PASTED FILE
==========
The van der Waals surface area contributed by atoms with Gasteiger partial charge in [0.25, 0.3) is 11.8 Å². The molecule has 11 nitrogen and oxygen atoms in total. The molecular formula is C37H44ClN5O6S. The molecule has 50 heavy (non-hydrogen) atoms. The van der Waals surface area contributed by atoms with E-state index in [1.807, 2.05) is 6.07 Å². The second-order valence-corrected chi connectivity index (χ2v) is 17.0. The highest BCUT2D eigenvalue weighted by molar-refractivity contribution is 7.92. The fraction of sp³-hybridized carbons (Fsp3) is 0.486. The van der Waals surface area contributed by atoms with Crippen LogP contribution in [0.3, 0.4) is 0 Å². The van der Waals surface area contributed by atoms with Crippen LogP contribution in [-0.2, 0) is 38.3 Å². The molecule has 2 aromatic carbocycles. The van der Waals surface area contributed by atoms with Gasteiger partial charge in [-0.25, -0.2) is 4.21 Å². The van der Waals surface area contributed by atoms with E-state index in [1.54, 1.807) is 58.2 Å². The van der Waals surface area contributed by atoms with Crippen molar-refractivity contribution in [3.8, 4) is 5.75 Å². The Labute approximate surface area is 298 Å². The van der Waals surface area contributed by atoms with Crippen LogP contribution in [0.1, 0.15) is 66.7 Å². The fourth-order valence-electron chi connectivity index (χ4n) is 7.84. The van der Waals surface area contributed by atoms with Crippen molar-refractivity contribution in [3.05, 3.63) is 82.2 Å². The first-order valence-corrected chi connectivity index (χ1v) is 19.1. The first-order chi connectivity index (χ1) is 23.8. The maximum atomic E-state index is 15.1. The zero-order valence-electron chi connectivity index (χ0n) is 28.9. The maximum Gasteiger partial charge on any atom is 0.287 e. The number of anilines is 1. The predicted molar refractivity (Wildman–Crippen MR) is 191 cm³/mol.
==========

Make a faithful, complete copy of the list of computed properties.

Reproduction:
The van der Waals surface area contributed by atoms with Gasteiger partial charge in [0.25, 0.3) is 11.8 Å². The molecule has 11 nitrogen and oxygen atoms in total. The molecular formula is C37H44ClN5O6S. The molecule has 50 heavy (non-hydrogen) atoms. The van der Waals surface area contributed by atoms with E-state index in [1.807, 2.05) is 6.07 Å². The second-order valence-corrected chi connectivity index (χ2v) is 17.0. The highest BCUT2D eigenvalue weighted by molar-refractivity contribution is 7.92. The fraction of sp³-hybridized carbons (Fsp3) is 0.486. The van der Waals surface area contributed by atoms with Crippen LogP contribution in [0.3, 0.4) is 0 Å². The van der Waals surface area contributed by atoms with Crippen LogP contribution in [-0.2, 0) is 38.3 Å². The molecule has 2 aromatic carbocycles. The van der Waals surface area contributed by atoms with Gasteiger partial charge in [-0.25, -0.2) is 4.21 Å². The van der Waals surface area contributed by atoms with E-state index in [1.54, 1.807) is 58.2 Å². The van der Waals surface area contributed by atoms with Crippen molar-refractivity contribution in [3.8, 4) is 5.75 Å². The Labute approximate surface area is 298 Å². The van der Waals surface area contributed by atoms with Crippen LogP contribution in [0.1, 0.15) is 66.7 Å². The fourth-order valence-electron chi connectivity index (χ4n) is 7.84. The van der Waals surface area contributed by atoms with Crippen molar-refractivity contribution in [3.05, 3.63) is 82.2 Å². The first-order valence-corrected chi connectivity index (χ1v) is 19.1. The first-order chi connectivity index (χ1) is 23.8. The maximum atomic E-state index is 15.1. The zero-order valence-electron chi connectivity index (χ0n) is 28.9. The maximum Gasteiger partial charge on any atom is 0.287 e. The number of anilines is 1. The predicted molar refractivity (Wildman–Crippen MR) is 191 cm³/mol.